The Wisdom of Peacemakers
But the wisdom that comes from heaven is first of all pure; then peace-loving, considerate, submissive, full of mercy and good fruit, impartial and sincere. Peacemakers who sow in peace reap a harvest of righteousness. (James 3:17-18 NIV)
As I write this post, the news is full of the fallout from the death of Stephon Clark, an unarmed black man shot by police. While many are quick to vilify either him or the cops, these situations are rarely as cut-and-dried as they seem. Still, that yet another such shooting has occurred should prove to us that something is wrong with the system. While I hope Clark’s death gets fully investigated, the results of that investigation won’t do any good if other police departments don’t try to apply those lessons.
Often, I feel helpless and hopeless in the face of such hatred and violence—both the deaths and the vitriol that springs up around them. I participated in a Twitter thread that got more notice than I was expecting. What I said was carefully worded and without malice, and I’m not personally receiving much backlash, but enough is happening to give me pause. It’s suddenly scary to think of what can happen to people on social media when others decide to gang up on them.
But God calls us to engage the world, by both loving mercy and doing justice (Micah 6:8), and his Spirit gives us not timidity but “power, love and self-discipline” (2 Timothy 1:7). These verses tell us a lot about how we should respond to hatred and violence: emphatically, but with humility and love, not fear. (Though I still strongly urge you to be careful online.)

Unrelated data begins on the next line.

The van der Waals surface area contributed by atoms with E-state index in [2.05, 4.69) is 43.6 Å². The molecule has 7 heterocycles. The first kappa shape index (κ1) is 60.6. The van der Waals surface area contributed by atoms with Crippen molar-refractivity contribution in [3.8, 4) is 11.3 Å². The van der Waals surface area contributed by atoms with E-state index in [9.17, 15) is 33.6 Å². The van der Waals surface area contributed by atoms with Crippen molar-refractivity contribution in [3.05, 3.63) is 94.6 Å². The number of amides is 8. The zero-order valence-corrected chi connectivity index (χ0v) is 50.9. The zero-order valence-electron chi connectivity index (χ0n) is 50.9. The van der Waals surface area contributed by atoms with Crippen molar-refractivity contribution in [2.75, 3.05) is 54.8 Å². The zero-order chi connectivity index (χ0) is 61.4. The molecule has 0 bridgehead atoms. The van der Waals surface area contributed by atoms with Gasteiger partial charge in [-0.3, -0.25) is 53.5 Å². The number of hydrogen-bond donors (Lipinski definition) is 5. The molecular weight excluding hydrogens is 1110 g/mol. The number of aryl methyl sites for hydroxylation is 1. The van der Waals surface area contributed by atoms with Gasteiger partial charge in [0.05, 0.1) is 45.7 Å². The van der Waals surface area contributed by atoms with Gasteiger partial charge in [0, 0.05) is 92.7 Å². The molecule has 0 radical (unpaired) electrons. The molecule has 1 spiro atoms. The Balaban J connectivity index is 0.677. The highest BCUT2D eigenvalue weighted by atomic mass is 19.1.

As it happens, I’m currently reading the book White Awake, by Daniel Hill, for a book club. Hill, a white pastor, describes his awakening to racial justice and the struggles he faced (and continues to face) to respond to it in a way that’s respectful and helpful, rather than furthering his white identity. If you’re a white person already on a journey of racial reconciliation, I recommend the book highly as a way to peek at what’s ahead of you; if you’re still on the sidelines, it’s a great place to start your awakening.
What I’ve learned from White Awake is that I need to remain in the listening and learning phase for a while longer. While my heart is moved, what I can best do is support people of color in efforts they’re already undertaking. Although social media can be a good place to find activists to support, I must ultimately move beyond mere Twitter “likes.”
When that time comes, I desire God’s wisdom, as James 3:17-18 describes it above. There aren’t enough people being “considerate, submissive, [and] full of mercy” right now, the qualities of peacemakers. I long to embody those qualities so that I might “reap a harvest of righteousness” in due time.
Abigail’s contact info can be found in the directory.